00:47:06.320 to be the focus because honestly, we're kind of in the dark. We have no experimental harness. We're

00:47:10.480 just guessing and checking. And this whole thing is terrible. We're just looking at the training loss.

00:47:15.040 Normally, you want to look at both the training and the validation loss together. The whole thing

00:47:19.920 looks different if you're actually trying to squeeze out numbers. That said, we did implement this

00:47:25.760 architecture from the Waifnet paper. But we did not implement this specific forward pass of it,

00:47:32.320 where you have a more complicated linear layer sort of that is this gated linear layer kind of.

00:47:37.520 And there's residual connections and skip connections and so on. So we did not implement that. We just

00:47:42.880 implemented this structure. I would like to briefly hint or preview how what we've done here relates

00:47:48.640 to convolutional neural networks as used in the Waifnet paper. And basically, the use of convolutions

00:47:53.840 is strictly for efficiency. It doesn't actually change the model we've implemented. So here,

00:47:59.520 for example, let me look at a specific name to work with an example. So there's a name in our

00:48:05.120 training set and it's DeAndre. And it has seven letters. So that is eight independent examples in

00:48:11.200 our model. So all these rows here are independent examples of DeAndre. Now you can forward, of course,

00:48:17.920 any one of these rows independently. So I can take my model and call it on any individual index.

00:48:25.520 Notice, by the way, here, I'm being a little bit tricky. The reason for this is that extra at seven

00:48:30.560 that shape is just one dimensional array of eight. So you can't actually call the model on it. You're

00:48:38.000 going to get an error because there's no batch dimension. So when you do extra at

00:48:45.840 list of seven, then the shape of this becomes one by eight. So I get an extra batch dimension of one,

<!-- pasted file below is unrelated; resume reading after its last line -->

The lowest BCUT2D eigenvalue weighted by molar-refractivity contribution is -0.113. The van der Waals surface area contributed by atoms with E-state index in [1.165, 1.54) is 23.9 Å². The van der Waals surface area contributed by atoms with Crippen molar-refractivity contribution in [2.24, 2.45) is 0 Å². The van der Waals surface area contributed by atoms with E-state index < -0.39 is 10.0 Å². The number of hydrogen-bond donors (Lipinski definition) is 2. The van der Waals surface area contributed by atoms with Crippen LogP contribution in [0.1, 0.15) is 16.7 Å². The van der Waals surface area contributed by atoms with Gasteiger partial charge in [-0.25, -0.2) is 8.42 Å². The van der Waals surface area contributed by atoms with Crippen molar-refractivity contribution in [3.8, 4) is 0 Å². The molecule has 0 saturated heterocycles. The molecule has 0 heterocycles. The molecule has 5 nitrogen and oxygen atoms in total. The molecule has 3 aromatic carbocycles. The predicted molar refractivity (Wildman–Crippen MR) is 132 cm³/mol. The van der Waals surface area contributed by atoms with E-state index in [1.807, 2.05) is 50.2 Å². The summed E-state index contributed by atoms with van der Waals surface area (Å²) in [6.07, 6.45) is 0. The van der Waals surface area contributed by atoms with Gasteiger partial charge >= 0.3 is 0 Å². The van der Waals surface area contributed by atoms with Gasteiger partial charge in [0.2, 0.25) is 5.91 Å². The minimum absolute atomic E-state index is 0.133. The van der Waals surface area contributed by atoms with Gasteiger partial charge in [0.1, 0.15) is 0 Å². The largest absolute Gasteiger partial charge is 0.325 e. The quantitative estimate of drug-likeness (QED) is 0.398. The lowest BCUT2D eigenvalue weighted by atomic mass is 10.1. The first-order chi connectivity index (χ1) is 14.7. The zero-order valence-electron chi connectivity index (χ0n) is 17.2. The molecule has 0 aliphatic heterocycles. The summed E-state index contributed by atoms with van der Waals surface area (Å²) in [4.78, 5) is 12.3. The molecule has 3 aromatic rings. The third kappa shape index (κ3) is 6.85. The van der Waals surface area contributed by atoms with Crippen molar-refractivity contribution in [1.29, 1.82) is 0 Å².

00:48:51.280 and then we can forward the model. So that forwards a single example. And you might imagine that you

00:48:58.240 actually may well know forward all of these eight at the same time. So preallocating some

00:49:04.880 memory and then doing a for loop, eight times, and forwarding all of those eight here will give us

00:49:10.400 all the logits in all these different cases. Now for us with the model, as we've implemented it

00:49:15.120 right now, this is eight independent calls to our model. But what convolutions allow you to do

00:49:20.400 is it allow you to basically slide this model efficiently over the input sequence. And so this

00:49:26.640 for loop can be done not outside in Python, but inside of kernels in CUDA. And so this for loop gets

00:49:33.600 hidden into the convolution. So the convolution basically, you can think of it as it's a for loop

00:49:39.200 applying a little linear filter over space of some input sequence. And in our case, the space

00:49:45.120 we're interested in is one dimensional, and we're interested in sliding these filters over the input

00:49:49.360 data. So this diagram actually is fairly good as well. Basically, what we've done is here they are

00:49:57.040 highlighting in black one individual one single sort of like tree of this calculation. So just

00:50:02.720 calculating the single output example here. And so this is basically what we've implemented here.

00:50:09.600 We've implemented a single this black structure. We've implemented that and calculated a single

00:50:15.200 output like a single example. But what convolutions allow you to do is it allows you to take this

00:50:20.400 black structure and kind of like slide it over the input sequence here and calculate all of these